It cannot have been the most welcome of interventions by a party elder, coming on the eve of TUC conference and a tricky moment for Miliband in his critical party reform agenda. Even less so to have chosen as his medium Labour’s favourite bête noire newspaper.
But although some things have moved on in the intervening ten days, former Home Secretary David Blunkett’s recent Daily Mail piece certainly succeeded in one thing: he correctly identified the three areas where Labour has shown itself wanting, and in which its overall lack of success this year has surely not helped Miliband’s personal poll ratings, now standing at an historic low.
And they are these: its struggle with union leaders – as opposed to their members, who Uncut demonstrated last week think differently – over party reform; its recent foreign policy disaster over Syria; and its constant problem since the last election, the economy.
On party reform, Miliband certainly seems doing the right thing. It is a difficult path, but he stood his ground last week, we can only hope that that continues next week at party conference. He deserves the party’s praise and support, as even Times columnist and former Tory MP Matthew Parris acknowledged this weekend.
The problem he has is the other two areas.
First, it looks to be too late to recoup the losses on Labour’s Syria stance.
It is ironic that he same subject that gave rise to Obama’s now-legendary “red lines” also gave rise to the crossing of some red lines within our own party. There are some who will never forgive Miliband, although, to be fair, they are surely in the minority.
Whether you take is as an unintentional fumble or a cynical way to score party political points at a time when statesmanship was called for, it has been a watershed; one which has left Miliband consolidated in some sections of his party, yet diminished in the minds of opinion-formers who have spent the last three years treating him with polite respect, if not a warm embrace. The fickle country, despite not being keen on war, has surely yet to decide what it thinks about Labour’s handling of Syria, but sure-footed it has not been.
Bizarrely, probably the biggest influence the Labour leader has had in the last three years on either British or world affairs was a question of domino effect: his party’s declining to support the government in the Syria vote, in combination with Cameron’s poor management of the parliamentary arithmetic, did for any chance of British intervention to stop the genocide.
Which in turn clearly helped Obama find himself in want of political cover for military action. Which triggered his call for a congressional vote and, later, its embarrassing cancellation thanks to a lifeline thrown to him by, of all people, Vladimir Putin. A morally bankrupt, authoritarian leader whose main agenda is to protect his interests in the country while poking the West in the eye, who Obama has paradoxically made look like a statesman and peacemaker. What a mess.
If a solution is found which truly stops the killing of Syrian civilians – a frankly unlikely prospect, even if the chemical weapons are fully decommissioned – history may just look kindly on Obama and Miliband.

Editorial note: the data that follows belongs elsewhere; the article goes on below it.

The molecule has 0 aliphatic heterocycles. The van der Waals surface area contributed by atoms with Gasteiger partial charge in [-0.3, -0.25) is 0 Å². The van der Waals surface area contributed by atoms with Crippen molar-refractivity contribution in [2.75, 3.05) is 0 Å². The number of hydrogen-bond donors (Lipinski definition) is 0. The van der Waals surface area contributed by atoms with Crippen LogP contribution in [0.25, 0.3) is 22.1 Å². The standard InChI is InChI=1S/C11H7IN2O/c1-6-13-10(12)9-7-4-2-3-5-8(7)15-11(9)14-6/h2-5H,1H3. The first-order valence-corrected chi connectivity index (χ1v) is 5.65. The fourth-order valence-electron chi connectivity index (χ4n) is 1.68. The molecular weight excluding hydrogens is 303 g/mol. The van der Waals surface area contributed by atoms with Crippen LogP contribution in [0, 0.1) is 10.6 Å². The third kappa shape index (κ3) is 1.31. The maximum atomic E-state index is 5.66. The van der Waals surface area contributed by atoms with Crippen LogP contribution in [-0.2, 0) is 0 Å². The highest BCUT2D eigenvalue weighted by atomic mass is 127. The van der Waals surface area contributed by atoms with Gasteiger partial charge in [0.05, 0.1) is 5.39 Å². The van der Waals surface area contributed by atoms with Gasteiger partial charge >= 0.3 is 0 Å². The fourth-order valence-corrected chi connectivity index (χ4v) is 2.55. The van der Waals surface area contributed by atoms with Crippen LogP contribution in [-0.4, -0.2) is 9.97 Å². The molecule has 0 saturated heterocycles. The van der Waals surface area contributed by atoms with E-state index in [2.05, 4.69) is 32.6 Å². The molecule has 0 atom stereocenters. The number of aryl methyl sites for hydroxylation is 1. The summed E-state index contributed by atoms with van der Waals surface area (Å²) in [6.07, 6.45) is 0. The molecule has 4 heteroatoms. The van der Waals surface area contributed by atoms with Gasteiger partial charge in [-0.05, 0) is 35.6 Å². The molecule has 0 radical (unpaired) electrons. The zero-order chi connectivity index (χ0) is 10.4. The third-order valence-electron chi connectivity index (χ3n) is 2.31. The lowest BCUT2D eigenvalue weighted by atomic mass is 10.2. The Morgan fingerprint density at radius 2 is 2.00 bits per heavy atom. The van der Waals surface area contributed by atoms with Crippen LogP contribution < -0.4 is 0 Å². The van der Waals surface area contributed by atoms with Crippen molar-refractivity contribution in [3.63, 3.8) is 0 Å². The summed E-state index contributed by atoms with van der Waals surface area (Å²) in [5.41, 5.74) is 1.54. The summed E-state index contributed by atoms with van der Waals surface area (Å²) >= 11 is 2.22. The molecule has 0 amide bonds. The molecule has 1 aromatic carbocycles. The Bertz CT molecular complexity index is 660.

But the current, hindsight-driven, “stopped the rush to war” narrative may, equally, look foolish. Needless to say, there are enough historical precedents of a country’s interests being negotiated away in a short-sighted deal by third parties, as happened in Geneva last week, only to find that the conflagration comes anyway.
Either way, that ship has sailed for Labour.
Second, Labour has spent the last three years umming and aahing about the economy. Last year, as the economy stuttered, various cocks on the Labour side were crowing victory for the “cuts but not too far, not too fast” strategy. They were sure that Britain was in a slump which would last until 2015.
With recent economic data, those cocks have fallen a little silent, these days.
The frustrating fact is that Labour’s economic policy probably would have been better. It would have brought recovery sooner. But politically, “ok, so things may be recovering but we would have done it a bit sooner” is not just a weak position. It is a losing position.
We are arguing about the relative merits of alternative pasts.
As things stand, it is a stretch to see how this can be transformed into a credible economic position, but there are ways of doing it, for which Uncut will be laying out some modest suggestions next week. But one wonders how long Labour can keep repeating “the Tories got it wrong”.
What matters is not whether they did, it is whether anyone believes us any more.
In the end, of those three arenas, in only one are we heading in the right direction: party reform. And that one, vital though it is, is fraught with difficulty. On the one where we can still change course, the economy, we need to radically change our thinking to meet the changed circumstances; that there now remains a fast-vanishing doubt that by 2015 our economy will have returned to a respectable state.
Many years ago Meat Loaf, in a well-known ballad of the day, crooned consolingly that “two out of three ain’t bad”.
But the converse holds true: one out of three ain’t good. This conference needs to change that, insofar as it still can.